A couple of weeks ago, the Dominion Post reported that a claim has been lodged with the Waitangi Tribunal in relation to a portion of the radio spectrum that will be released by the government following the closure of analogue television and the switch to digital TV sometime after 2013. Treaty claims relating to contemporary matters seem to be more controversial than claims which relate to historical breaches of Treaty principles. In the case of valuable resources such as the radio spectrum, the controversy tends to focus on the fact that these resources now have applications that could not have been in the minds of any of the signatories to the Treaty in 1840. For example, over on the Labour MPs blog, Red Alert, Trevor Mallard has a brief post about this claim. Mr. Mallard says that the radio spectrum is not an asset that attracts rights for Maori from the Treaty of Waitangi and that the whole claim is specious. However, a closer examination of the issue suggests otherwise.
The basic issue at the heart of the claim is not new. Indeed, Mr. Mallard’s post notes that he addressed the question of Treaty of Waitangi rights relating to the radio spectrum in 2000 when he was acting Minister of Communication. The issue of Treaty rights associated with the radio spectrum had been the subject of a Waitangi Tribunal inquiry the previous year. The Tribunal issued an interim report in March 1999 and a final report on the matter in June 1999. Ultimately, the Tribunal found that there were Treaty rights associated with the radio spectrum.
Admittedly, the Tribunal panel was divided in the way they conceptualised the applicable Treaty rights. The majority of the Tribunal relied heavily on a previous report relating to the allocation of radio frequencies. After considering evidence and submissions from claimants and the Crown, the majority found that the existence of the radio spectrum was known to Māori in 1840 and that it should be considered a taonga. The majority’s reasoning was that, even though the way in which the radio spectrum is used today is vastly different from anything that people in 1840 could have envisaged, the Treaty includes the right to develop resources and apply them in different ways as technology and circumstances change. The majority also found that the partnership that was established by the Treaty of Waitangi requires that Māori share in the benefits of the country’s resources. Furthermore, the Crown also has particular obligations to Māori in relation to the management of the radio spectrum because of the spectrum’s potential use in protecting and promoting the Māori language. The majority concluded:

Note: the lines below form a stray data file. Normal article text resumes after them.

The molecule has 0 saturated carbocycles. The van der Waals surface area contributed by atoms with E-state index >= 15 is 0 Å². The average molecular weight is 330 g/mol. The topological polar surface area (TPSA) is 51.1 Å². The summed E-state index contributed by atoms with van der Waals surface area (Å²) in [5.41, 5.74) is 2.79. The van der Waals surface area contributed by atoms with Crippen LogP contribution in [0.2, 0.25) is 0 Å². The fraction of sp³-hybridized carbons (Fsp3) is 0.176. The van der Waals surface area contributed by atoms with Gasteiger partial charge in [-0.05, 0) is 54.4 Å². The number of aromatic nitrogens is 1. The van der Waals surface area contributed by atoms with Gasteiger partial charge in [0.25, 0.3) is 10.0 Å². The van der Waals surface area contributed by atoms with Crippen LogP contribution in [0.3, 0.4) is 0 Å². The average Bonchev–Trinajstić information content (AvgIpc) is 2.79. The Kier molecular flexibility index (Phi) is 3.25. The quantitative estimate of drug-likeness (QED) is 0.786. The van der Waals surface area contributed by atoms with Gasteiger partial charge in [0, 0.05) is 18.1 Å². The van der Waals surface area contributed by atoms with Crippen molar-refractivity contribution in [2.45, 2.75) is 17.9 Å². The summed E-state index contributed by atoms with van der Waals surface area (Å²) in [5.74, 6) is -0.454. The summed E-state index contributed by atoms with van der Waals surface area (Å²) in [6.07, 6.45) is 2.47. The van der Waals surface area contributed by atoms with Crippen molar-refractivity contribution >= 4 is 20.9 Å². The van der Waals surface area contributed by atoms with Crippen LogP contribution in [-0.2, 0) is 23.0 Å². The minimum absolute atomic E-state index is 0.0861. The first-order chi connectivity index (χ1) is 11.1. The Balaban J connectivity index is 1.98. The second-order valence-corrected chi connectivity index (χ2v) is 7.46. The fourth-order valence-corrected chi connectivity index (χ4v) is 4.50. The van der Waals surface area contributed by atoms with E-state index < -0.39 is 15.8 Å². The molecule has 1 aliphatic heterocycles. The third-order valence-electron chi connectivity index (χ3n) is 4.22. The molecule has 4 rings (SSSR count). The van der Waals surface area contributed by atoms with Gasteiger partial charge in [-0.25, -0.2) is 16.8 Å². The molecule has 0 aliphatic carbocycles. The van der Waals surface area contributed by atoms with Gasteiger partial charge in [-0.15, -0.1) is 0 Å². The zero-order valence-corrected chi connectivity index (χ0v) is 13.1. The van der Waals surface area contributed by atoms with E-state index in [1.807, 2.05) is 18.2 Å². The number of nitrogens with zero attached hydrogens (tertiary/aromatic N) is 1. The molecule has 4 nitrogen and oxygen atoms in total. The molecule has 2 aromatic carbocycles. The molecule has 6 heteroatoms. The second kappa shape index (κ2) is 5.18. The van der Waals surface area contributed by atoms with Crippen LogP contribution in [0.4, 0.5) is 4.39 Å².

if the Crown’s obligations under the Treaty principles relating to partnership, rangatiratanga, fiduciary duty, active protection, mutual benefit, and development are to be effectively fulfilled for the language and culture of Maori, as well as for their social and economic wellbeing, it will be necessary for the Crown to facilitate the fuller involvement of Maori in the telecommunications industry through the ownership and management of spectrum frequencies.
One Tribunal member did not agree with these findings and he wrote a minority report. He did not agree that the spectrum was a taonga that fell within the protection of the Treaty. However, the minority report still found that the principles of the Treaty are relevant to the management of the radio spectrum and that the government had breached those principles, stating, in quite clear language:
This claim relates to communication.
Communication is the life force of language and culture.
I accept that the Crown is continuing an aggravated breach of the Treaty in relation to te reo Maori and culture.
It is fitting and right that the remedy is in some way provided from the communication field.
For completeness, I should note that the minority report then went on to indicate that remedying the breach of Treaty principles did not necessarily require recognition of Māori ownership of any part of the spectrum. But that does not affect the fact that Treaty rights are relevant to the management of the spectrum.
Now, I haven’t seen the actual statement of claim that has been submitted recently, so I just am relying on the description of the claim in news reports at this stage. But even so, given the Tribunal’s previous analysis, it seems that, far from being specious, there would be solid grounds to make a claim about the Crown’s actions in relation to the management of the radio spectrum. In any case, the Waitangi Tribunal has already provided us with a considered view of the range of ways the principles of the Treaty of Waitangi could be relevant to the management and regulation of the radio spectrum. I would encourage anyone who is interested in this issue to take a look at the Tribunal’s reports.